• Recommended sources

Lesson eight: Writing an outline that works…for you.

  • Review 12 popular outlining techniques
  • Decide on YOUR outline method
  • Send your outline to Julie for feedback

Lesson nine: Sing loud and proud – turning up the volume on your writing voice.

  • Discuss the elements of a writer’s voice
  • Writing exercises designed to help you find your voice
  • Examples from books and movies
  • Feedback from Julie on your voice with recommended workshops, books, and podcasts for further development

Lesson ten: Writing that first page – where to start your story.

  • Different opening scene tactics
  • Examples from well-known books and movies
  • Send your first three pages to Julie for feedback!


Julie Rowe

Julie Rowe’s first career as a medical lab technologist in Canada took her to the North West Territories and northern Alberta, where she still resides. She is the author of the Biological Response Team series, The Outbreak Task Force series, and the Trapped with Him series. You can find out more about her books at her website, on Twitter @julieroweauthor, or at her Facebook page:




Absolutely a MUST TAKE class!

August 10, 2020

Julie’s teaching technique is informative and applicable. She doesn’t use a cookie-cutter process. Julie spends the time to learn about each of her students and gives each person individualized help. I took away more ideas and tools than any other class I’ve attended in a long while. Thanks for sharing your knowledge, Julie. You are incredible!

Joanne Jaytanie

Exactly what I needed

July 30, 2020

I am so glad I found this course. I had done some preliminary work on a thriller but was having trouble finding the 'heart' of my story and consequently, everything I tried fell short. Along comes Julie with her way of making you look at your story, characters, etc., from a different angle. Take this course! No matter your genre, your writing will improve.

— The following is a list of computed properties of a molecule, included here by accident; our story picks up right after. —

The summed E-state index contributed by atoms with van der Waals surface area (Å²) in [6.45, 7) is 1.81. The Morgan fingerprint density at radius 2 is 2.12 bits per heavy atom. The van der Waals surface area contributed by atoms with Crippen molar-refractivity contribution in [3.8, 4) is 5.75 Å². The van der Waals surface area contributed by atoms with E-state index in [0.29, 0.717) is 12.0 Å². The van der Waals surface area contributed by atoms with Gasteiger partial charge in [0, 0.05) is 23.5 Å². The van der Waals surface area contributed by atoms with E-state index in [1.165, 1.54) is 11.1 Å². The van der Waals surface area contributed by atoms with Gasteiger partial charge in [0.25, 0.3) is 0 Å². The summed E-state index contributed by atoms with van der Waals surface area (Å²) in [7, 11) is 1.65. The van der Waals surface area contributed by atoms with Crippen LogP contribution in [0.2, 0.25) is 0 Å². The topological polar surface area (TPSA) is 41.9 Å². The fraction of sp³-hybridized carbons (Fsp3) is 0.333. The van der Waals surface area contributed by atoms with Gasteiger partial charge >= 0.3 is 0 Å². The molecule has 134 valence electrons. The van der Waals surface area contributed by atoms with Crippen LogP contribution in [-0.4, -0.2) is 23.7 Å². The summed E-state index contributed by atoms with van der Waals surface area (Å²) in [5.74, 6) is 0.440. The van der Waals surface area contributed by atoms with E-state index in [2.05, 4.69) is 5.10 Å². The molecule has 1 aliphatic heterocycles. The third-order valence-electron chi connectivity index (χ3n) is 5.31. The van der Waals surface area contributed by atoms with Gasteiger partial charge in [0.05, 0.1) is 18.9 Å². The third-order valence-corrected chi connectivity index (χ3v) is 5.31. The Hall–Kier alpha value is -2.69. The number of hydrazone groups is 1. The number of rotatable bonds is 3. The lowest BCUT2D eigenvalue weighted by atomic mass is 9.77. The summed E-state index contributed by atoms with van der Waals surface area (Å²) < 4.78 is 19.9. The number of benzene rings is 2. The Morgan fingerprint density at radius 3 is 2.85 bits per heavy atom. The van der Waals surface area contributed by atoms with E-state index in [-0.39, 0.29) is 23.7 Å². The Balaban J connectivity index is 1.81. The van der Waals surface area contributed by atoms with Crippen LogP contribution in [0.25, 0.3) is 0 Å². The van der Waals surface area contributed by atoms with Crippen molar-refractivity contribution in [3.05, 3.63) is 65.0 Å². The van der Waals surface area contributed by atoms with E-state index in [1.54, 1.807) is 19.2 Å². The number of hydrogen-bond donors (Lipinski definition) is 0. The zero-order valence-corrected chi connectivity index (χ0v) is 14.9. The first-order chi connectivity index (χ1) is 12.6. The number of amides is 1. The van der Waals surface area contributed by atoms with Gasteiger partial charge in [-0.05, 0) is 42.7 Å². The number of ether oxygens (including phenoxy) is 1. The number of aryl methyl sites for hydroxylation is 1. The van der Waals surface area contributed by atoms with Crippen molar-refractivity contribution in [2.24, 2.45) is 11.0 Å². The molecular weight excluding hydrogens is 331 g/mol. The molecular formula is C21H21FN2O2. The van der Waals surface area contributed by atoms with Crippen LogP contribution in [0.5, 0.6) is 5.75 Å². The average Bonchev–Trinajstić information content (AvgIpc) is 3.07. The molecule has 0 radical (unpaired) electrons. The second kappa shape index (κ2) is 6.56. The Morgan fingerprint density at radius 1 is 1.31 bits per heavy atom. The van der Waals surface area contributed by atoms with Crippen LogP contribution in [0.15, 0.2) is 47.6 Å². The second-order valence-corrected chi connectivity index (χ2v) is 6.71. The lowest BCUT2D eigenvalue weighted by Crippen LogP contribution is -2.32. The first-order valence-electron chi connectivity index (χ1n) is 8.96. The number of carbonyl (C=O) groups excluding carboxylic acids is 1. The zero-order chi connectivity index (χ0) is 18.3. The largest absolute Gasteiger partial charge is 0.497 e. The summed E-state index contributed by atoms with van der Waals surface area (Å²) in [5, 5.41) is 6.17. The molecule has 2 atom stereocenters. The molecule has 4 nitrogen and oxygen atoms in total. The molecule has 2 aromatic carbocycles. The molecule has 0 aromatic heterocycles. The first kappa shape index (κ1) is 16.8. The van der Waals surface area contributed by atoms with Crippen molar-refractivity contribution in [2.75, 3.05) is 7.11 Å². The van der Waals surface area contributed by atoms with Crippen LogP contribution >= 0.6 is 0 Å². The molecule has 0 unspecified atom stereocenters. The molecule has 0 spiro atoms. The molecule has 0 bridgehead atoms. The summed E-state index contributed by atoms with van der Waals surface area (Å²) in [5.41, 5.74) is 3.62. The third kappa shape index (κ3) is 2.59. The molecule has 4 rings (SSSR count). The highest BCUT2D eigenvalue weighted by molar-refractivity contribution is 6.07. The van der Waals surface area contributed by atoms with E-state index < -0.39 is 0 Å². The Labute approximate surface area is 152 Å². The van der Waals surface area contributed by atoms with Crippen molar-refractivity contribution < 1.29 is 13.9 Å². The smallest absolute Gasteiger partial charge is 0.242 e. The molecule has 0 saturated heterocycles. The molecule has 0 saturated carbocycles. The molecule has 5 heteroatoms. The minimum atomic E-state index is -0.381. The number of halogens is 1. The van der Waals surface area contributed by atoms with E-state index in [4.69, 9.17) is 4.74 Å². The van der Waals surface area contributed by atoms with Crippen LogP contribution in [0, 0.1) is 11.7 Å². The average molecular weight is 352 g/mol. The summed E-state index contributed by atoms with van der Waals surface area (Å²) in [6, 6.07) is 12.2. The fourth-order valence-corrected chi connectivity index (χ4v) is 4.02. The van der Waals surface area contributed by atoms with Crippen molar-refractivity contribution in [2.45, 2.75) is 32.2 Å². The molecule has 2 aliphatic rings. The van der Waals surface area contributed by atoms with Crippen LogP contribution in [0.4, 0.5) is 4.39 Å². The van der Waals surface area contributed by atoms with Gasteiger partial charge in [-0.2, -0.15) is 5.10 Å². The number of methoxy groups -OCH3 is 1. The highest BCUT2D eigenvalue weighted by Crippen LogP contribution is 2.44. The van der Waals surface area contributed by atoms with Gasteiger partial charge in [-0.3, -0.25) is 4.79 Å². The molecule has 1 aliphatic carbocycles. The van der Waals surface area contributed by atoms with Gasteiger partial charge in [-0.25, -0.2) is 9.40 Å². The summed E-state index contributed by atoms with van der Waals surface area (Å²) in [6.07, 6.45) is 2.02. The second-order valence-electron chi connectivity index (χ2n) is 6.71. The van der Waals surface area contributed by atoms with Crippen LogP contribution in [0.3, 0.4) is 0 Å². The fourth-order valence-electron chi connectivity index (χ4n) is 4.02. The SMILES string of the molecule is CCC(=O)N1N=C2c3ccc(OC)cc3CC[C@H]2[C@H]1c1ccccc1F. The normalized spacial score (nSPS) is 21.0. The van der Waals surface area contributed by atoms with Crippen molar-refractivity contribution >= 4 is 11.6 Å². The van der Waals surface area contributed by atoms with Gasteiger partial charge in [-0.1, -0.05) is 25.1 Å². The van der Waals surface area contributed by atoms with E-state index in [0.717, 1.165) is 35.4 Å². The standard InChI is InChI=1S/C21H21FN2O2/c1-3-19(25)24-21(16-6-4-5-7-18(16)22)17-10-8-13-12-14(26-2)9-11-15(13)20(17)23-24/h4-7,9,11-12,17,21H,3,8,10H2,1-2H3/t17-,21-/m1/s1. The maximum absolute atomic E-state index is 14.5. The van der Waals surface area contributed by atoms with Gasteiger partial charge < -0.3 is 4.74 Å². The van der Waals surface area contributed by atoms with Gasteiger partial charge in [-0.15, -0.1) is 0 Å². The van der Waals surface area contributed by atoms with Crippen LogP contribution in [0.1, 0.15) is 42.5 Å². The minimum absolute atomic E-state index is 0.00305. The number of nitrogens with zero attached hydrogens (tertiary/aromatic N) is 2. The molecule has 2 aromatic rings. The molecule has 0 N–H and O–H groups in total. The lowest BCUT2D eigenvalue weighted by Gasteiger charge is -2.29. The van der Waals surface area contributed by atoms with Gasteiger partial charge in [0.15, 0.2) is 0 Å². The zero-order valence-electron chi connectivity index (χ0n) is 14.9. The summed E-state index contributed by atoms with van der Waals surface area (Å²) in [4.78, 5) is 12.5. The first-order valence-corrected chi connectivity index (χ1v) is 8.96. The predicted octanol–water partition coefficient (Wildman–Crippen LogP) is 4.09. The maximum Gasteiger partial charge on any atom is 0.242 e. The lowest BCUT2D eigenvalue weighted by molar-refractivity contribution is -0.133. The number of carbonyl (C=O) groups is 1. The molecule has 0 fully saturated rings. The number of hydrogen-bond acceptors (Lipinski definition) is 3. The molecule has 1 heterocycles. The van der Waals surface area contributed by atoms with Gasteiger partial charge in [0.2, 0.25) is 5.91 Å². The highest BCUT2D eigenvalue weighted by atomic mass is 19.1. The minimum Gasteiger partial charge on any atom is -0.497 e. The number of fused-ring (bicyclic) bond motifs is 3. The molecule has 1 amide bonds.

Beverly Turner

This class should come with a warning label!

June 1, 2020

CAUTION! Only for authors who want to amp up their dreary and dull novel to a red-hot-heart-thumping-thriller! Julie Rowe helps you delve deep into your novel. LOVED it!

Dee Armstrong

No Matter the Genre, Take This Class

May 10, 2020

Julie's style of teaching is exactly what I needed in this class. Rather than writing 500 words and having your work topographically examined, Julie makes you dig deep into your story. What are you writing? Why are you writing it? What message are you trying to get across to the reader? Every novel needs suspense. Julie helps you dig it out from within your own words. No matter your genre, you need to take this class!

Robin Olson

I loved this class!

May 4, 2020

I had nearly decided not to take anymore classes because my last two experiences had been less than stellar. In both classes, the teacher had us pair up and then our partner critiqued the assignment before we sent it in to the instructor. That's great if you have a good partner. I didn't so I didn't get reviewed. In Julie's class we sent the assignments to her. She then sent us back good, positive as well as corrective feedback. I learned so much. I was especially impressed when she took the time to read my ten pages (5500 words) and give me constructive criticism that has really helped improve the book. I would recommend Julie's classes to everyone.

Kristine Frost